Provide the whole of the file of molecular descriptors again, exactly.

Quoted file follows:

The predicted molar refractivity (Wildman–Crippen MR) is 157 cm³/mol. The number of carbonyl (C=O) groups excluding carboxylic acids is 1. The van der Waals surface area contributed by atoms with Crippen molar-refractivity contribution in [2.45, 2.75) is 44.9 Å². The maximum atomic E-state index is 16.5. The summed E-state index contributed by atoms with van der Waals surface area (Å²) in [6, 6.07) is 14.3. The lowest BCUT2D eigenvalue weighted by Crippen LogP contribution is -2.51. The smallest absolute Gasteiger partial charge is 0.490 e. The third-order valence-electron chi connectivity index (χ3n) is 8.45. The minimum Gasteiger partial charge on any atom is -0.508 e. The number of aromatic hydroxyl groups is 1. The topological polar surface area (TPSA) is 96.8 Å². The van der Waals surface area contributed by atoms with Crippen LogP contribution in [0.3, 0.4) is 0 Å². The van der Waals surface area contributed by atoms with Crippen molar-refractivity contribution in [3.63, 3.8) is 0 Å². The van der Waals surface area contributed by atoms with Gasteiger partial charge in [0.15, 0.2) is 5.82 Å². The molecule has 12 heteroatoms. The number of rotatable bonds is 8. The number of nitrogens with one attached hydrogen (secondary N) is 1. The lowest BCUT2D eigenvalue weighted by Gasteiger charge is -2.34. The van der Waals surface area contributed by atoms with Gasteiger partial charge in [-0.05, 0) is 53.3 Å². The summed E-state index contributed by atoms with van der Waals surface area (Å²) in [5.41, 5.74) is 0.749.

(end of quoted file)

The predicted molar refractivity (Wildman–Crippen MR) is 157 cm³/mol. The number of carbonyl (C=O) groups excluding carboxylic acids is 1. The van der Waals surface area contributed by atoms with Crippen molar-refractivity contribution in [2.45, 2.75) is 44.9 Å². The maximum atomic E-state index is 16.5. The summed E-state index contributed by atoms with van der Waals surface area (Å²) in [6, 6.07) is 14.3. The lowest BCUT2D eigenvalue weighted by Crippen LogP contribution is -2.51. The smallest absolute Gasteiger partial charge is 0.490 e. The third-order valence-electron chi connectivity index (χ3n) is 8.45. The minimum Gasteiger partial charge on any atom is -0.508 e. The number of aromatic hydroxyl groups is 1. The topological polar surface area (TPSA) is 96.8 Å². The van der Waals surface area contributed by atoms with Crippen LogP contribution in [0.3, 0.4) is 0 Å². The van der Waals surface area contributed by atoms with Crippen molar-refractivity contribution in [3.63, 3.8) is 0 Å². The van der Waals surface area contributed by atoms with Gasteiger partial charge in [0.15, 0.2) is 5.82 Å². The molecule has 12 heteroatoms. The number of rotatable bonds is 8. The number of nitrogens with one attached hydrogen (secondary N) is 1. The lowest BCUT2D eigenvalue weighted by Gasteiger charge is -2.34. The van der Waals surface area contributed by atoms with Gasteiger partial charge in [-0.05, 0) is 53.3 Å². The summed E-state index contributed by atoms with van der Waals surface area (Å²) in [5.41, 5.74) is 0.749.